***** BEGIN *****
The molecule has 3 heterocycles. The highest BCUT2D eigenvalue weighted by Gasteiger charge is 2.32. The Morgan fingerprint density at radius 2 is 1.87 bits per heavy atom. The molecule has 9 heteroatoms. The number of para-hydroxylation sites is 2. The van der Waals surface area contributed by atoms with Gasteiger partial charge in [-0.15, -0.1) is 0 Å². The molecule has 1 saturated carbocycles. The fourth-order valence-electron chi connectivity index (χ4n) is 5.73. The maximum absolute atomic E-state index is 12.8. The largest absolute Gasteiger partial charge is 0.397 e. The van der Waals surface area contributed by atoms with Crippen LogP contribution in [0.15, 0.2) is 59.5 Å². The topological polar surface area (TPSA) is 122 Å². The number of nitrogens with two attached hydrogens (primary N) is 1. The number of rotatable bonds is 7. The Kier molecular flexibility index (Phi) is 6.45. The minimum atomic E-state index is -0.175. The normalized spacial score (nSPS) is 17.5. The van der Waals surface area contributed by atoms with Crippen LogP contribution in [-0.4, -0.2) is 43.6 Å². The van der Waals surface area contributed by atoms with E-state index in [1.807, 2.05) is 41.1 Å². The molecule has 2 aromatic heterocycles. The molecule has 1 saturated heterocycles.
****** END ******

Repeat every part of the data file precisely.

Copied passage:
The molecule has 3 heterocycles. The highest BCUT2D eigenvalue weighted by Gasteiger charge is 2.32. The Morgan fingerprint density at radius 2 is 1.87 bits per heavy atom. The molecule has 9 heteroatoms. The number of para-hydroxylation sites is 2. The van der Waals surface area contributed by atoms with Gasteiger partial charge in [-0.15, -0.1) is 0 Å². The molecule has 1 saturated carbocycles. The fourth-order valence-electron chi connectivity index (χ4n) is 5.73. The maximum absolute atomic E-state index is 12.8. The largest absolute Gasteiger partial charge is 0.397 e. The van der Waals surface area contributed by atoms with Crippen LogP contribution in [0.15, 0.2) is 59.5 Å². The topological polar surface area (TPSA) is 122 Å². The number of nitrogens with two attached hydrogens (primary N) is 1. The number of rotatable bonds is 7. The Kier molecular flexibility index (Phi) is 6.45. The minimum atomic E-state index is -0.175. The normalized spacial score (nSPS) is 17.5. The van der Waals surface area contributed by atoms with Crippen LogP contribution in [-0.4, -0.2) is 43.6 Å². The van der Waals surface area contributed by atoms with E-state index in [1.807, 2.05) is 41.1 Å². The molecule has 2 aromatic heterocycles. The molecule has 1 saturated heterocycles.